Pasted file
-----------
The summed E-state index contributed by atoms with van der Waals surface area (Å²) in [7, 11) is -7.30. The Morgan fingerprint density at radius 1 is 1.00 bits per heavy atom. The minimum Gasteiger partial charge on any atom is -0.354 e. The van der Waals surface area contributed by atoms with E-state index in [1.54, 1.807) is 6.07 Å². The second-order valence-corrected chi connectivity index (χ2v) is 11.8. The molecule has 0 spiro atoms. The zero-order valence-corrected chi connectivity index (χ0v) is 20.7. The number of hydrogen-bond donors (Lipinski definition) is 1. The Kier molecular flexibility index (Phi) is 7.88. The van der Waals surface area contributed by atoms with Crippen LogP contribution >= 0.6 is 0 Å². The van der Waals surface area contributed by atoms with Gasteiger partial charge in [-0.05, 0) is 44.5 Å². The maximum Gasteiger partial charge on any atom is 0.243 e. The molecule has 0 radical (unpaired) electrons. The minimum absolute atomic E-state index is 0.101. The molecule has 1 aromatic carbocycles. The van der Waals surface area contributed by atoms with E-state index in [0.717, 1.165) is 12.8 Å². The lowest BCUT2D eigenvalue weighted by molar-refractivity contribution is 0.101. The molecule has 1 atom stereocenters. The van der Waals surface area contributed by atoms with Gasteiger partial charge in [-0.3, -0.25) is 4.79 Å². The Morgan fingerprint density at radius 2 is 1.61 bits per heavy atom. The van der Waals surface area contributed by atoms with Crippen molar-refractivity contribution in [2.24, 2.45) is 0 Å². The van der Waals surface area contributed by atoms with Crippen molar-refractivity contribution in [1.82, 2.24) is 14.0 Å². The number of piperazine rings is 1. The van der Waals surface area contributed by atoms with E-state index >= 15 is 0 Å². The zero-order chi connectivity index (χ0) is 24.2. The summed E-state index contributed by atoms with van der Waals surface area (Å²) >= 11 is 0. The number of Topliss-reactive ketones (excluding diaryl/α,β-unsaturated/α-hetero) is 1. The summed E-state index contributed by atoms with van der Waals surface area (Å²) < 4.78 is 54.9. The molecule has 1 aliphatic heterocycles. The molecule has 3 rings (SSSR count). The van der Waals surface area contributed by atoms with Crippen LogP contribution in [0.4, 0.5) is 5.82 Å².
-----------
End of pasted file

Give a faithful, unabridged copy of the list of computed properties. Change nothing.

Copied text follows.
The summed E-state index contributed by atoms with van der Waals surface area (Å²) in [7, 11) is -7.30. The Morgan fingerprint density at radius 1 is 1.00 bits per heavy atom. The minimum Gasteiger partial charge on any atom is -0.354 e. The van der Waals surface area contributed by atoms with E-state index in [1.54, 1.807) is 6.07 Å². The second-order valence-corrected chi connectivity index (χ2v) is 11.8. The molecule has 0 spiro atoms. The zero-order valence-corrected chi connectivity index (χ0v) is 20.7. The number of hydrogen-bond donors (Lipinski definition) is 1. The Kier molecular flexibility index (Phi) is 7.88. The van der Waals surface area contributed by atoms with Crippen LogP contribution >= 0.6 is 0 Å². The van der Waals surface area contributed by atoms with Gasteiger partial charge in [-0.05, 0) is 44.5 Å². The maximum Gasteiger partial charge on any atom is 0.243 e. The molecule has 0 radical (unpaired) electrons. The minimum absolute atomic E-state index is 0.101. The molecule has 1 aromatic carbocycles. The van der Waals surface area contributed by atoms with E-state index in [0.717, 1.165) is 12.8 Å². The lowest BCUT2D eigenvalue weighted by molar-refractivity contribution is 0.101. The molecule has 1 atom stereocenters. The van der Waals surface area contributed by atoms with Gasteiger partial charge in [-0.3, -0.25) is 4.79 Å². The Morgan fingerprint density at radius 2 is 1.61 bits per heavy atom. The van der Waals surface area contributed by atoms with Crippen molar-refractivity contribution in [2.24, 2.45) is 0 Å². The van der Waals surface area contributed by atoms with Crippen molar-refractivity contribution in [1.82, 2.24) is 14.0 Å². The number of piperazine rings is 1. The van der Waals surface area contributed by atoms with E-state index >= 15 is 0 Å². The zero-order chi connectivity index (χ0) is 24.2. The summed E-state index contributed by atoms with van der Waals surface area (Å²) >= 11 is 0. The number of Topliss-reactive ketones (excluding diaryl/α,β-unsaturated/α-hetero) is 1. The summed E-state index contributed by atoms with van der Waals surface area (Å²) < 4.78 is 54.9. The molecule has 1 aliphatic heterocycles. The molecule has 3 rings (SSSR count). The van der Waals surface area contributed by atoms with Crippen LogP contribution in [0.4, 0.5) is 5.82 Å².